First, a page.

Highlights of Senate GPRA Oversight Hearing
What sparked his imagination? Here’s a link to the hearing record.
Lead off witnesses included Chief Performance Officer Jeff Zients and Comptroller General Gene Dodaro (who Carper jokingly referred to as Zients’ “wingman”). Here are some testimony highlights from Zients:
Executive Branch Implementation Steps To Date.
On April 14th, Director Lew and I sent a memo to agency heads which lays out the initial steps for implementing the Act. . . . By the end of June, we will launch an online resource center to promote the sharing of best-practices related to goal-setting. . . . We anticipate making an early version of Performance.gov available to the public in the near future. We plan to expand and improve the public site to meet the law’s expectations before the October 2012 timeframe, although the exact timing and level of sophistication for those improvements will depend upon future funding levels.
Cross-Agency Priority Goal Setting.
As this Administration, Congress, GAO and others have long recognized, government sometimes tackles problems in stove-piped or fragmented ways that prevent these problems from being solved. The GPRA Modernization Act establishes a mechanism to enhance progress in areas that need cross-government coordination by requiring OMB to establish Federal Cross-Agency Priority Goals, with the first set of interim Federal Cross-Agency Priority Goals to be included in the FY2013 Budget. OMB has begun the process of identifying goals that will benefit from cross-agency coordination. As part of that, we are looking at existing Administration efforts, as well as areas identified in the recent GAO report on “Opportunities to Reduce Potential duplication in Government Programs and Save Tax Dollars.” As GAO indicated in its report, Federal agencies have significant efforts underway to address these areas, and we will use the Federal Cross-Agency Priority Goals as an additional tool to make significant progress in eliminating duplication and improving coordination. We look forward to working with Congress in the coming months as we develop the first Federal Cross-Agency Priority Goals to release with the President’s FY2013 budget as called for by the Act.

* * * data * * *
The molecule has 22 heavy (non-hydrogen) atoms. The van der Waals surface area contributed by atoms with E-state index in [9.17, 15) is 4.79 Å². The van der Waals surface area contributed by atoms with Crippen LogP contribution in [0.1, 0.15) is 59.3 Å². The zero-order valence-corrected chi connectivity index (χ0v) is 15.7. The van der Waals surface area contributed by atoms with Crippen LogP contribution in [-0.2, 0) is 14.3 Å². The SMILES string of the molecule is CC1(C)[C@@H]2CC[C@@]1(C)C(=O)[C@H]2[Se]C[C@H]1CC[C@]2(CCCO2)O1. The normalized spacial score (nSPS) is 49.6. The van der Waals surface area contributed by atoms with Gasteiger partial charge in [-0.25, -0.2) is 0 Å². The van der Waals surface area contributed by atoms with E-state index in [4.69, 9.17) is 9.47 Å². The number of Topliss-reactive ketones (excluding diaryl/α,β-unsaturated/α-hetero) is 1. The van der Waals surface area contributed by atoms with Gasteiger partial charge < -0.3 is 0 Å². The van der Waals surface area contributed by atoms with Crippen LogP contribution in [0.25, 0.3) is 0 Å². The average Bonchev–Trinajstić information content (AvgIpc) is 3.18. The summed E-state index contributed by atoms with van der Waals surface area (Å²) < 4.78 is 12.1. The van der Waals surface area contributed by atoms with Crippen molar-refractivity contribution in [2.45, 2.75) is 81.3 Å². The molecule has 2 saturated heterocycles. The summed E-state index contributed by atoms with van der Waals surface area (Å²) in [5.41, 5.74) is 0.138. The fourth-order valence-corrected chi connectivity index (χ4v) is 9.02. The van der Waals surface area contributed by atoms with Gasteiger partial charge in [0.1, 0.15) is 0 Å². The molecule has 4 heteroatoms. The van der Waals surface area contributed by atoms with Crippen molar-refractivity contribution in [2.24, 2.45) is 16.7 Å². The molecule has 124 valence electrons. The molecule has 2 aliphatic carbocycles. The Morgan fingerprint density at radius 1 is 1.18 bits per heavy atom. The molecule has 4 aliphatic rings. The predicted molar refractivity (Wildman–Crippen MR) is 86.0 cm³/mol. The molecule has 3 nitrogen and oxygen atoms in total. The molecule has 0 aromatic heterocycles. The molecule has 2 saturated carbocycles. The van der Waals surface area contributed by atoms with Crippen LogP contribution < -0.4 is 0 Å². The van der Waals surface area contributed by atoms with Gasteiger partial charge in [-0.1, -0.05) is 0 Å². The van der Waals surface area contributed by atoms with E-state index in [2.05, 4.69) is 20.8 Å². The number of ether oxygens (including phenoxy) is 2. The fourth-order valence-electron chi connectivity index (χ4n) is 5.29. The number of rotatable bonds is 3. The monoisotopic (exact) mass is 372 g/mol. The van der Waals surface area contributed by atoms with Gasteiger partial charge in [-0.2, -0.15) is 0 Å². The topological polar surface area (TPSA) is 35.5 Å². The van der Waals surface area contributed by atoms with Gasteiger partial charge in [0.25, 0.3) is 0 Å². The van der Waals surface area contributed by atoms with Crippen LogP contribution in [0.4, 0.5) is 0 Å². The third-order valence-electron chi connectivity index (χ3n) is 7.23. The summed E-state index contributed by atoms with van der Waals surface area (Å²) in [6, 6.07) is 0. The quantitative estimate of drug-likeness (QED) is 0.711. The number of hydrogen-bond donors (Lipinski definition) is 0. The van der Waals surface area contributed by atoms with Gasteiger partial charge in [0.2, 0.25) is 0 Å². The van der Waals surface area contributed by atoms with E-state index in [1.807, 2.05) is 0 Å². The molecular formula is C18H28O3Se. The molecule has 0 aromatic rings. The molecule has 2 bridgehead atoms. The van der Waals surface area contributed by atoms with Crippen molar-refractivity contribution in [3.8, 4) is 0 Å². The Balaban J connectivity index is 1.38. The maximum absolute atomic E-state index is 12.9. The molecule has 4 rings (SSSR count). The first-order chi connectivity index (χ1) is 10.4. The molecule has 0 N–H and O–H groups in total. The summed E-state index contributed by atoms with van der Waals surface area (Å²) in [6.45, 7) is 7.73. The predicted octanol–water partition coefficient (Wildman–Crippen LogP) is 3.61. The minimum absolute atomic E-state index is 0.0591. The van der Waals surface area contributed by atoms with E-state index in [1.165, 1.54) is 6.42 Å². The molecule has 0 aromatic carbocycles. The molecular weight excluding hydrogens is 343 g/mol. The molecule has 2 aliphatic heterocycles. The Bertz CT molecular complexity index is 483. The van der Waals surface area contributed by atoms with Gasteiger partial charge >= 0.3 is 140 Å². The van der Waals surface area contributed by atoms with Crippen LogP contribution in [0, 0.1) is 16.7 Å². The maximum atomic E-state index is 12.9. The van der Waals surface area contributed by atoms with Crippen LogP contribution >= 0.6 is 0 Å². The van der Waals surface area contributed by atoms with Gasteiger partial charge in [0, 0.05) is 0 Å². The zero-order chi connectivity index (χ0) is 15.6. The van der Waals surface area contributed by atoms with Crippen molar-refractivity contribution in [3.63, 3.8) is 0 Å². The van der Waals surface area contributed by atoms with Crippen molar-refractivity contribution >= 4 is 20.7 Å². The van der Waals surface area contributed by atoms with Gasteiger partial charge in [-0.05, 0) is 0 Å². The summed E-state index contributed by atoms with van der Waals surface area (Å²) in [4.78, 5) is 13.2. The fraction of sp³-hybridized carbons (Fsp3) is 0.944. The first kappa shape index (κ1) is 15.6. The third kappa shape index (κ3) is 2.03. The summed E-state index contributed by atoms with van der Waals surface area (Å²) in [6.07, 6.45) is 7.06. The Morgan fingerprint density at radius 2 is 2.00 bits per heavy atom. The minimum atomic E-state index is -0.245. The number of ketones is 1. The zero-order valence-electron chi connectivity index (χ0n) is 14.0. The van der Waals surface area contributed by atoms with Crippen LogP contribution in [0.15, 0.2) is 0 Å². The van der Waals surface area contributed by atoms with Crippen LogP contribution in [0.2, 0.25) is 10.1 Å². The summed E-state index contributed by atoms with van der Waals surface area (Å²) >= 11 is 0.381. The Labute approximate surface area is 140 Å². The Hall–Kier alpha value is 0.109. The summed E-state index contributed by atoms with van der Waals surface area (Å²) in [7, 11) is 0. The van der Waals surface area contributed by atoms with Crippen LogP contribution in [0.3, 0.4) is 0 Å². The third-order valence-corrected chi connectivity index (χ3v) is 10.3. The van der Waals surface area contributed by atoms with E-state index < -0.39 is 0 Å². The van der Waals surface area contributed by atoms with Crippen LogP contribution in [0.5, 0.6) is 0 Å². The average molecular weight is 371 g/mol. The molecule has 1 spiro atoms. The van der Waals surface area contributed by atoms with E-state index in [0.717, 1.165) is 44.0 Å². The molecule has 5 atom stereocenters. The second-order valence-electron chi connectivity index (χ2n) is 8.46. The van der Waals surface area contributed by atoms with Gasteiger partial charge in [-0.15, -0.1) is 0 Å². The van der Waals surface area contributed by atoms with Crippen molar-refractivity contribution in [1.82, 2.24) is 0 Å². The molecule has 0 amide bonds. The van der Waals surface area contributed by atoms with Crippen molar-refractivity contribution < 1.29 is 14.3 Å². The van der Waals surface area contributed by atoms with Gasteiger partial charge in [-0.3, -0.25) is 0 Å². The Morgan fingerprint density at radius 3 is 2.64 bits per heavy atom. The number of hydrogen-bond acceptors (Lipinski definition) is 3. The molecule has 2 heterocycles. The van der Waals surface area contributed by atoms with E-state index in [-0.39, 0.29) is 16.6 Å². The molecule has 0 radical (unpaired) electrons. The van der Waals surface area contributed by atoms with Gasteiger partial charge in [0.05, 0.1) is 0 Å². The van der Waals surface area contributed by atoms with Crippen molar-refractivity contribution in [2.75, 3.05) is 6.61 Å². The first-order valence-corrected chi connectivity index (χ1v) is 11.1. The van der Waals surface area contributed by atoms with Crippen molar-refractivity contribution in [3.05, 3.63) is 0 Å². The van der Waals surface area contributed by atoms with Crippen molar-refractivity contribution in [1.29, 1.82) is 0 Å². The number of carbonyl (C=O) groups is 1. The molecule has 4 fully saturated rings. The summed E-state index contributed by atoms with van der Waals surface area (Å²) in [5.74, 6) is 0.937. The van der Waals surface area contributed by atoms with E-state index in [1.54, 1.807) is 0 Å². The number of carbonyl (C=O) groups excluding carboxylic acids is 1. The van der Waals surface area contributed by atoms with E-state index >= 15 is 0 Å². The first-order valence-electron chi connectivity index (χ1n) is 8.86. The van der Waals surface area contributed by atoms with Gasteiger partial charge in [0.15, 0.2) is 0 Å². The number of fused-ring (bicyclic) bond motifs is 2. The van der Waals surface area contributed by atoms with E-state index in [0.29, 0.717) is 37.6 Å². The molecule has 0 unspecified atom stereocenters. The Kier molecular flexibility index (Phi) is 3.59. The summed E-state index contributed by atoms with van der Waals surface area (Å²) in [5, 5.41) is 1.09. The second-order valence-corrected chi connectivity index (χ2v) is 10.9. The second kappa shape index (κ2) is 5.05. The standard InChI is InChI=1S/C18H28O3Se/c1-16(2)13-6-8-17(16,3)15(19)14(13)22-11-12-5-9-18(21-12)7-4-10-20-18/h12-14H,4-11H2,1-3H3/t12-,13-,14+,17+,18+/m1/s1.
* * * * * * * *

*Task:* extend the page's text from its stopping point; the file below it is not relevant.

The second panel, comprised of the IBM Center’s Jonathan Breul, former OMB executive Robert Shea, and former GAO executive Paul Posner, focused on different aspects of the implementation of the new law. Here are some highlights from Posner’s testimony:
Potential Congressional Implementation Steps.
As we move to the next stages ushered in by the Modernization Act, congressional involvement will be even more important to realize the goals of the act and the promise of performance management. The Modernization Act, indeed, emphasizes consultation with the Congress in developing both government wide and agency high priority goals.
Congressional involvement is particularly critical to the success of the new crosscutting performance reviews. Congress is often the fountain from which springs forth the fragmented array of programs and tools that confound policymakers and publics alike. Is there hope that a crosscutting framework could be employed in a body with such widespread dispersal of power across committees? . . . .
When thinking about models for congressional involvement with the new crosscutting portfolio reviews, three broad pathways come to mind: collaboration, congressional oversight and congressional budgeting.